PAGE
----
More cheery stats from the Government today: the Office for National Statistics said UK unemployment rose to 1.97m in the three months to December, while the Bank of England said the UK was in a ‘deep recession’ – it’s now expecting economic growth to contract further and CPI inflation to fall ‘well below’ its 2% target in the coming months. The Bank’s assessment is its gloomiest to date – and suggests that it's likely to start effectively printing money before too long...
Unveiling the Bank’s latest report today, Governor Mervyn King didn't pull any punches; restoring confidence will take a long time, he warned, while the eventual severity of the recession will depend on developments around the world. The UK's growth prospects remain uncertain, he suggested, but we’re likely to see an even bigger contraction in the first half of 2009 than the 1.5% estimated for the last quarter of 2008. Global demand is slowing, said King, which is forcing businesses to reduce output and cut costs, and that’s making us less willing to fritter our money away in the shops (not unreasonably, you might argue).
As for inflation, the Bank seems even more uncertain. In the short term, it appears to think CPI will sink below the 2% target as falling commodity values and spare capacity drag down prices. However, the picture is complicated by the falling value of the pound, which has increased import costs. Although businesses are likely to absorb this for the time being, it might eventually start pushing prices up again.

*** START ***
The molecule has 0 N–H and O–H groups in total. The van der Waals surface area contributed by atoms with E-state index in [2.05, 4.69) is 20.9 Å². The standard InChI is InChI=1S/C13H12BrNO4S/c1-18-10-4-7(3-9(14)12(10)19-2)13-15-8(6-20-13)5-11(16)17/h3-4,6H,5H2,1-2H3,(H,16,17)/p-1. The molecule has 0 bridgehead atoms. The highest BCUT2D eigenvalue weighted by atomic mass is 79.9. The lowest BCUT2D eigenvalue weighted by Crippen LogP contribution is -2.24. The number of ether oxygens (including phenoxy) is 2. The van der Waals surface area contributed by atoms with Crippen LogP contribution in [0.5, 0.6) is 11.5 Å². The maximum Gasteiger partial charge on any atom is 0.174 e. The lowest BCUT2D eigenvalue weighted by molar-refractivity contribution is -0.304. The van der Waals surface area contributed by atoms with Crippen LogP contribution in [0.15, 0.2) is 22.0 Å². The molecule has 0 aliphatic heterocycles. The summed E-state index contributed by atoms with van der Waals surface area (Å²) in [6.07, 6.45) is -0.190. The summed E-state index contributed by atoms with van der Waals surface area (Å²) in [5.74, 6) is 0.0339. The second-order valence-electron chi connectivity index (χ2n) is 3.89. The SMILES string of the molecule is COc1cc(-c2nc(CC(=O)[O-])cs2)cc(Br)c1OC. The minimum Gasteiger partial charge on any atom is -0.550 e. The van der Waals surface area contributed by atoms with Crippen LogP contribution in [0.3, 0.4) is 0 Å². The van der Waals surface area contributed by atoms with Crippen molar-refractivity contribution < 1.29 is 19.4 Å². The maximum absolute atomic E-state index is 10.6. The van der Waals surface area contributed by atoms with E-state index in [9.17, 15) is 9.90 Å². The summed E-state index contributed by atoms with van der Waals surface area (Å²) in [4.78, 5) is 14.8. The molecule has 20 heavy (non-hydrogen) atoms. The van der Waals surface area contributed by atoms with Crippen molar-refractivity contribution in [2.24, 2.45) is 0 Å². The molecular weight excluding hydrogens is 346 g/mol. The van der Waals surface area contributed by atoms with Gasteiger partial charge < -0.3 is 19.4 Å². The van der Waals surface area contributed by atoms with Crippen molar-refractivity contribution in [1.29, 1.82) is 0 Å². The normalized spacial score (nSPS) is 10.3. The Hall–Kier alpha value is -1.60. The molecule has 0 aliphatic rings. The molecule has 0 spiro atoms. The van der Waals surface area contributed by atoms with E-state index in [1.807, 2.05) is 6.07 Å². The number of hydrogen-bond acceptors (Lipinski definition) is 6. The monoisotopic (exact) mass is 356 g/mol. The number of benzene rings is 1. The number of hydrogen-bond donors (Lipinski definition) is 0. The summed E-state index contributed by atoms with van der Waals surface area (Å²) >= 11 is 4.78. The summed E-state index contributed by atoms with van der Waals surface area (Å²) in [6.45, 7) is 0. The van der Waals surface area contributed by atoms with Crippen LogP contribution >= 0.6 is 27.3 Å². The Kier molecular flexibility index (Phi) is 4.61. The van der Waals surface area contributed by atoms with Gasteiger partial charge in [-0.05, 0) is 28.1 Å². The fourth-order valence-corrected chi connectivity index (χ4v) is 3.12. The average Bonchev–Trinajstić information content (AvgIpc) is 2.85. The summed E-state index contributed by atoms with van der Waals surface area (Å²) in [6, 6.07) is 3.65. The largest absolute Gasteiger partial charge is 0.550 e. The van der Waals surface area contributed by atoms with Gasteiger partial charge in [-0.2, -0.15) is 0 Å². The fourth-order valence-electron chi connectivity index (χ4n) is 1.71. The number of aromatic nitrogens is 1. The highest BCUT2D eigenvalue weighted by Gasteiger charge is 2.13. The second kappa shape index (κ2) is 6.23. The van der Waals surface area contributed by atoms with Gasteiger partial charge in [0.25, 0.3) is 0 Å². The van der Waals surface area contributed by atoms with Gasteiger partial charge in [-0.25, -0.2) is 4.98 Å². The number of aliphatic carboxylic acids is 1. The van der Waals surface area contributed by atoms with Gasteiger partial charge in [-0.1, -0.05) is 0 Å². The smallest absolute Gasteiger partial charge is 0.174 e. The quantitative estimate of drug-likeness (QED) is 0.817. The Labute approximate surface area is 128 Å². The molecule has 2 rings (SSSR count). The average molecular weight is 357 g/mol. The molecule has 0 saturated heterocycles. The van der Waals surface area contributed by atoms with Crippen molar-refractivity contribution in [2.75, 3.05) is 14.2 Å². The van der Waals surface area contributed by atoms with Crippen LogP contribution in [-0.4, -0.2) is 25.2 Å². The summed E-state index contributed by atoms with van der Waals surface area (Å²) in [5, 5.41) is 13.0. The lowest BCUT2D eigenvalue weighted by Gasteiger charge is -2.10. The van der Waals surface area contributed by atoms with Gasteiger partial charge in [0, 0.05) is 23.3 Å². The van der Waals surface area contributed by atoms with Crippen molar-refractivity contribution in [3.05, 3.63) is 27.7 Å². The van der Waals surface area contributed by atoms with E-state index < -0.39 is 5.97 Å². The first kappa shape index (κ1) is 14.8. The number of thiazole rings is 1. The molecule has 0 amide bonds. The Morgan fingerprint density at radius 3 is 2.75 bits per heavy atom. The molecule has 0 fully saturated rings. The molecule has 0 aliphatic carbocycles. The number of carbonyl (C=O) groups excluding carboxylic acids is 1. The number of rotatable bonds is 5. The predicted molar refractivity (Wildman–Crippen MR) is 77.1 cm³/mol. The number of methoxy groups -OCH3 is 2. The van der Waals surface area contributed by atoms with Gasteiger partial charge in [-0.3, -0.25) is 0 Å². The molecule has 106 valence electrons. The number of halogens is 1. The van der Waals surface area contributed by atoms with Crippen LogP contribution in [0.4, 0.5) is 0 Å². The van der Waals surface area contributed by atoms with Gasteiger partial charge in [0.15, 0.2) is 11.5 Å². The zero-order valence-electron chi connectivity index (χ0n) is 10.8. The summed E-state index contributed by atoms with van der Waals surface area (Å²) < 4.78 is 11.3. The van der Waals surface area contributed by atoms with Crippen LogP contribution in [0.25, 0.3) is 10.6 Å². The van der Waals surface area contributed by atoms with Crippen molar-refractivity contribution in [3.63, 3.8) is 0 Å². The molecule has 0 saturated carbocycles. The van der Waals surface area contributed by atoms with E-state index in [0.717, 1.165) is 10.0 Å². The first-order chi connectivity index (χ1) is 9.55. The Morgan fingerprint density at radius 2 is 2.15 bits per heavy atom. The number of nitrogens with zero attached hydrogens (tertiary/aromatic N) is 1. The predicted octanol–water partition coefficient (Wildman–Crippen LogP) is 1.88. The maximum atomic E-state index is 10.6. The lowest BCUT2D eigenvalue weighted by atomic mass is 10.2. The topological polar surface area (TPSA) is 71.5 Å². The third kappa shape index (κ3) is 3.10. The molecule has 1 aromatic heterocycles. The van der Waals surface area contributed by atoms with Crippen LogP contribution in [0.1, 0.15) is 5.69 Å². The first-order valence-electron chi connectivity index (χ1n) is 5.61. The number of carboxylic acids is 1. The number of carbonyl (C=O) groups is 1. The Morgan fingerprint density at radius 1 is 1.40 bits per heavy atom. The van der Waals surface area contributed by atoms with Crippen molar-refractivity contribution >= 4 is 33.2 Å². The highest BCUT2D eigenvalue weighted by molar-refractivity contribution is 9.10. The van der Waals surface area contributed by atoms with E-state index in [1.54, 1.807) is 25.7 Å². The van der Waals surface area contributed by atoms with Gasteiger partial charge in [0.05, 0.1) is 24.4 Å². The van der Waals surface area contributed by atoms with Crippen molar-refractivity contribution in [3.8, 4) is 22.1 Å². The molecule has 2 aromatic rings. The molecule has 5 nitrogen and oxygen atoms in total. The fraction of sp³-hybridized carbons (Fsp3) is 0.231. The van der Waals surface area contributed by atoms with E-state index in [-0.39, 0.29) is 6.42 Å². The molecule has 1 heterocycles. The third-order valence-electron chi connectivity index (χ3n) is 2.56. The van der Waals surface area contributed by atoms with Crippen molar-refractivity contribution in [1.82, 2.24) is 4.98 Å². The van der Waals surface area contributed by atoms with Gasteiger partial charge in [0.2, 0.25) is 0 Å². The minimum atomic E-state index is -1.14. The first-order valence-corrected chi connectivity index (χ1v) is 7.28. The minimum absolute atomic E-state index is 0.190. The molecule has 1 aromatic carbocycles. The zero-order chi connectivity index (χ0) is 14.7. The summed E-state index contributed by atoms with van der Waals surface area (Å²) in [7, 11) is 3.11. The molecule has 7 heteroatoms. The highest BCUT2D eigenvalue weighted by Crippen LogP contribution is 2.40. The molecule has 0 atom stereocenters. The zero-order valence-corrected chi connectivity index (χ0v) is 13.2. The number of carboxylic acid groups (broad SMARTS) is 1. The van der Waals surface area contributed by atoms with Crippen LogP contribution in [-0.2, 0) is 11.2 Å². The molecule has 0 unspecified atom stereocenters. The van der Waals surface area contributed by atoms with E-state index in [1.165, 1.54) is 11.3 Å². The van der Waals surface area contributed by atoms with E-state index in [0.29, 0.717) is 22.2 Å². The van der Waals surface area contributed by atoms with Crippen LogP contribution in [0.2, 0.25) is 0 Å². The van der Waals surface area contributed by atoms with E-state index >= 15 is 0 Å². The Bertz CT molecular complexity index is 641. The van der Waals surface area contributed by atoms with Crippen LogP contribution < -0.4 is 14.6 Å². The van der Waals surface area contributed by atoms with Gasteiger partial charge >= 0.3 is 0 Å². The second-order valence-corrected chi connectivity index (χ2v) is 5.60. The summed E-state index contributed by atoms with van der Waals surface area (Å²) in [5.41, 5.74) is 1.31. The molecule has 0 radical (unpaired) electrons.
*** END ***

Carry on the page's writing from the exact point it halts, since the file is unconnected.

Not surprisingly, all this trauma is having a big impact on the labour market. According to the ONS, the total jobless count jumped to 1.97m, while the number of unemployment benefit claimants rose by 73,900. Both figures were slightly better than economists were expecting – but it’s clearly only a matter of time before we break the 2m mark, particularly given the various redundancies announced in January (including Woolies et al). Indeed, some forecasts suggest the jobless count will keep rising for at least the next year, possibly leaving more than 3m people out of work. That's about one in ten of the working population.
So what’s the Bank going to do about it? Well, King believes all these state-sponsored measures will have an effect eventually. But in the short term, he suggested today that the Bank was willing to use the ‘full range of instruments at its disposal’ to get the system moving again – which presumably means not only more interest rate cuts, but also unconventional tools like quantitative easing.
News that the Bank may start printing money has unsurprisingly hammered sterling this morning. But as far as King’s concerned, that may be the lesser of two evils…
In today's bulletin:
Crosby falls on sword after HBOS whistleblower row
Unemployment up again as Bank admits 'deep recession'
Ashley makes approach for Blacks
Salad days no more for UK graduates
Editor's blog: Pontificating in Portmeirion